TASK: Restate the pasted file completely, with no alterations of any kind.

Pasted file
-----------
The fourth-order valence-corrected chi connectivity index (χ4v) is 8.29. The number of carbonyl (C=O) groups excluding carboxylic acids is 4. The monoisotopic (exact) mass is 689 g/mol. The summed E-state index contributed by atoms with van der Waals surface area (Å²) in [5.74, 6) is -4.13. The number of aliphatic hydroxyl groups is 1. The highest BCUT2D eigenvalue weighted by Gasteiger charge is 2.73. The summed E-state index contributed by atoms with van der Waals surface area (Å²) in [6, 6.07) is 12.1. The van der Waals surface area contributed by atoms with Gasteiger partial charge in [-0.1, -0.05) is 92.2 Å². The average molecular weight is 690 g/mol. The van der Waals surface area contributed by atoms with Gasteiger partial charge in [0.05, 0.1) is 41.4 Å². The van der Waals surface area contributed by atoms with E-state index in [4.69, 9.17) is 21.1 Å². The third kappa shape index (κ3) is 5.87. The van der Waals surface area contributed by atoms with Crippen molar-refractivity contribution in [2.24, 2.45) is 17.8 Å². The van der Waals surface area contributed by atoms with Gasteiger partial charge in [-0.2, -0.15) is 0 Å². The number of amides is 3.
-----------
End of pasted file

The fourth-order valence-corrected chi connectivity index (χ4v) is 8.29. The number of carbonyl (C=O) groups excluding carboxylic acids is 4. The monoisotopic (exact) mass is 689 g/mol. The summed E-state index contributed by atoms with van der Waals surface area (Å²) in [5.74, 6) is -4.13. The number of aliphatic hydroxyl groups is 1. The highest BCUT2D eigenvalue weighted by Gasteiger charge is 2.73. The summed E-state index contributed by atoms with van der Waals surface area (Å²) in [6, 6.07) is 12.1. The van der Waals surface area contributed by atoms with Gasteiger partial charge in [-0.1, -0.05) is 92.2 Å². The average molecular weight is 690 g/mol. The van der Waals surface area contributed by atoms with Gasteiger partial charge in [0.05, 0.1) is 41.4 Å². The van der Waals surface area contributed by atoms with E-state index in [4.69, 9.17) is 21.1 Å². The third kappa shape index (κ3) is 5.87. The van der Waals surface area contributed by atoms with Crippen molar-refractivity contribution in [2.24, 2.45) is 17.8 Å². The van der Waals surface area contributed by atoms with Gasteiger partial charge in [-0.2, -0.15) is 0 Å². The number of amides is 3.